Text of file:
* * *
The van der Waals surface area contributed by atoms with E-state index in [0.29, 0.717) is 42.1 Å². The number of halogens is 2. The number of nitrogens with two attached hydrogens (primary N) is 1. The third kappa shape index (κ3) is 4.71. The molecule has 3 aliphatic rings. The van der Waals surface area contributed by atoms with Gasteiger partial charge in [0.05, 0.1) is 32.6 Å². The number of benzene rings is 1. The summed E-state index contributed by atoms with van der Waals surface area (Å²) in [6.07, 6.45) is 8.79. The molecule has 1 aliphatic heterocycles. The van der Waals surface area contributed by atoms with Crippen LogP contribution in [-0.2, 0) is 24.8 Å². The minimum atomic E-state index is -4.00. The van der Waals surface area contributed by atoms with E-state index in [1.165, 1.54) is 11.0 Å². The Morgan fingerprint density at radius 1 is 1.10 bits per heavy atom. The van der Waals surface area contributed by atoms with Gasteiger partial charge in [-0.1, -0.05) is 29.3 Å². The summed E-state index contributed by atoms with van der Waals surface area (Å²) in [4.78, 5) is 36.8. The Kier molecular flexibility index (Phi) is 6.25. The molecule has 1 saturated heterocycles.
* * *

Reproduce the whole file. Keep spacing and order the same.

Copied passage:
The van der Waals surface area contributed by atoms with E-state index in [0.29, 0.717) is 42.1 Å². The number of halogens is 2. The number of nitrogens with two attached hydrogens (primary N) is 1. The third kappa shape index (κ3) is 4.71. The molecule has 3 aliphatic rings. The van der Waals surface area contributed by atoms with Gasteiger partial charge in [0.05, 0.1) is 32.6 Å². The number of benzene rings is 1. The summed E-state index contributed by atoms with van der Waals surface area (Å²) in [6.07, 6.45) is 8.79. The molecule has 1 aliphatic heterocycles. The van der Waals surface area contributed by atoms with Crippen LogP contribution in [-0.2, 0) is 24.8 Å². The minimum atomic E-state index is -4.00. The van der Waals surface area contributed by atoms with E-state index in [1.165, 1.54) is 11.0 Å². The Morgan fingerprint density at radius 1 is 1.10 bits per heavy atom. The van der Waals surface area contributed by atoms with Gasteiger partial charge in [-0.1, -0.05) is 29.3 Å². The summed E-state index contributed by atoms with van der Waals surface area (Å²) in [4.78, 5) is 36.8. The Kier molecular flexibility index (Phi) is 6.25. The molecule has 1 saturated heterocycles.